Fighting an effort by lawmakers here to boot her from office, Brazilian President Dilma Rousseff reportedly plans to argue her case Friday at the United Nations.
The U.N. has no power in deciding her fate. But a persuasive argument on an international stage could potentially help sway opinion back home and put pressure on the men trying to remove her and take over.
Rousseff will have the opportunity to take the floor before the U.N. General Assembly in New York at the signing of the climate change agreement negotiated last year in Paris.
Brazilian news outlets reported Wednesday that she will lay out the case that the impeachment effort is essentially a coup d'etat motivated purely by politics.
Her office has neither confirmed nor denied the reports. She has used her U.N. platform before to sound off on an issue unrelated to the business at hand — delivering a fuming speech in 2013 denouncing U.S. surveillance efforts.
This week, Rousseff defiantly declared that she would not stop fighting for her survival in office. "Political differences are not the basis for impeachment," she told reporters Tuesday.
She said she was driven by her personal convictions, much as she was decades ago when she was fighting the dictatorship that ruled Brazil at the time.
Once wildly popular, Rousseff has seen her support plummet amid economic decline, a multibillion-dollar scandal at the state-run oil company and now deepening political chaos.
The latest and most serious blow came Sunday, when more than two-thirds of the lower house of Congress voted to put her on trial for allegedly breaking fiscal responsibility laws by shifting government funds to cover budget shortfalls.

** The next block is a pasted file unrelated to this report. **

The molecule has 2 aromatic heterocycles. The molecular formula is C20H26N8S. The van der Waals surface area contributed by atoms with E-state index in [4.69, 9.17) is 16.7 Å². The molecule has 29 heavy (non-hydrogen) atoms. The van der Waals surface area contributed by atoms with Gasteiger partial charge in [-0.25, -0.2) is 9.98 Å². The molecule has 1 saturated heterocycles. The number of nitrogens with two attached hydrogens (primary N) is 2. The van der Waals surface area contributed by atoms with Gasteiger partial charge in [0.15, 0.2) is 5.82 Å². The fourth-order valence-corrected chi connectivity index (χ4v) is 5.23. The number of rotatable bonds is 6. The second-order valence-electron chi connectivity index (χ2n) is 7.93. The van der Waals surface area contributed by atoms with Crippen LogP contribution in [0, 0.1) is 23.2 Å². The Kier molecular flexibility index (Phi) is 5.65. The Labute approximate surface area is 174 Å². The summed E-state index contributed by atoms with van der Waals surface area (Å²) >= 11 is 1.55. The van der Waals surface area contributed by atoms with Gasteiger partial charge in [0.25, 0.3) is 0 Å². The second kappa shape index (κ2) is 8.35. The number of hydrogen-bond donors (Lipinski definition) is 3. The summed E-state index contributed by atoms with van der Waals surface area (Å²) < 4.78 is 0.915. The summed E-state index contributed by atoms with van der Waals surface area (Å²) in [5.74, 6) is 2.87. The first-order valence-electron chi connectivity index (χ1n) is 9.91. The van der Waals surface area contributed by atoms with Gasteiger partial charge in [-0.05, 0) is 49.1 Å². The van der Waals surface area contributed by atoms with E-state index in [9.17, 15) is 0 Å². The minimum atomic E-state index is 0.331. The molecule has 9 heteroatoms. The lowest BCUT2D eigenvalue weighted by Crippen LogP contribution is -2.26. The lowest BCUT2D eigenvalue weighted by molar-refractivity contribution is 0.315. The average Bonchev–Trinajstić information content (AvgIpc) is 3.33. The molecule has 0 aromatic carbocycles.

The proceedings against her now move to the Senate, which could vote as soon as next month on whether a trial should proceed. If that happens, she would be forced to step down from office during the trial — and for good if convicted.
Rousseff contends that the impeachment effort is illegitimate because the accusations against her do not rise to the level of a serious crime as required by the constitution.
Brazilians are still trying to digest the circus-like spectacle of Sunday's impeachment vote, which was televised for hours as legislator after legislator took the floor.
Few addressed the accusations against her. Instead, they said they were voting for God or family or to defend conservative values. One said he was voting for impeachment to prevent Brazil from becoming "like North Korea."
Others made shout-outs to family members or businesses in their states.
One prominent conservative, Jair Bolsonaro, dedicated his vote to Col. Brilhante Ustra, who tortured Rousseff and other dissidents during the military dictatorship.
Joaquim Barbosa, a former Supreme Court justice and popular anti-corruption crusader, later said the proceedings were cause for "tears of embarrassment."
Ordinary Brazilians agreed.
"Their behavior has become a national joke," said Guilherme Silva, an airline agent here.
"It's embarrassing," he said. "I think impeachment is probably the right way forward, but it was shocking to watch that. Those people are supposed to represent us?"